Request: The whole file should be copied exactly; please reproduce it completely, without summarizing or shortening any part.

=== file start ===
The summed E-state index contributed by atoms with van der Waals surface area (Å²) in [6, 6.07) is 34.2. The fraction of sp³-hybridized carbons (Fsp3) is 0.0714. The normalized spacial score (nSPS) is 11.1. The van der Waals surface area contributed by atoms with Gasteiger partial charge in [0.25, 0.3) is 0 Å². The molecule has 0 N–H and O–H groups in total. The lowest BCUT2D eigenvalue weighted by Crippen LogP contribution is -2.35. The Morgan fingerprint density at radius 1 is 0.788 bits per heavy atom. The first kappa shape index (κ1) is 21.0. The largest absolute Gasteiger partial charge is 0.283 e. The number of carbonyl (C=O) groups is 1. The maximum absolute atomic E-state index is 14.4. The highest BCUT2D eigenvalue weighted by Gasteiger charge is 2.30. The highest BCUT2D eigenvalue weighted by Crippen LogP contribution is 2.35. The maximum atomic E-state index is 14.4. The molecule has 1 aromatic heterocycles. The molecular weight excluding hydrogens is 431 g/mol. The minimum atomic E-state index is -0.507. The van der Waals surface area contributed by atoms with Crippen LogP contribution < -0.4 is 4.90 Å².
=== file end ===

The summed E-state index contributed by atoms with van der Waals surface area (Å²) in [6, 6.07) is 34.2. The fraction of sp³-hybridized carbons (Fsp3) is 0.0714. The normalized spacial score (nSPS) is 11.1. The van der Waals surface area contributed by atoms with Gasteiger partial charge in [0.25, 0.3) is 0 Å². The molecule has 0 N–H and O–H groups in total. The lowest BCUT2D eigenvalue weighted by Crippen LogP contribution is -2.35. The Morgan fingerprint density at radius 1 is 0.788 bits per heavy atom. The first kappa shape index (κ1) is 21.0. The largest absolute Gasteiger partial charge is 0.283 e. The number of carbonyl (C=O) groups is 1. The maximum absolute atomic E-state index is 14.4. The highest BCUT2D eigenvalue weighted by Gasteiger charge is 2.30. The highest BCUT2D eigenvalue weighted by Crippen LogP contribution is 2.35. The maximum atomic E-state index is 14.4. The molecule has 1 aromatic heterocycles. The molecular weight excluding hydrogens is 431 g/mol. The minimum atomic E-state index is -0.507. The van der Waals surface area contributed by atoms with Crippen LogP contribution < -0.4 is 4.90 Å².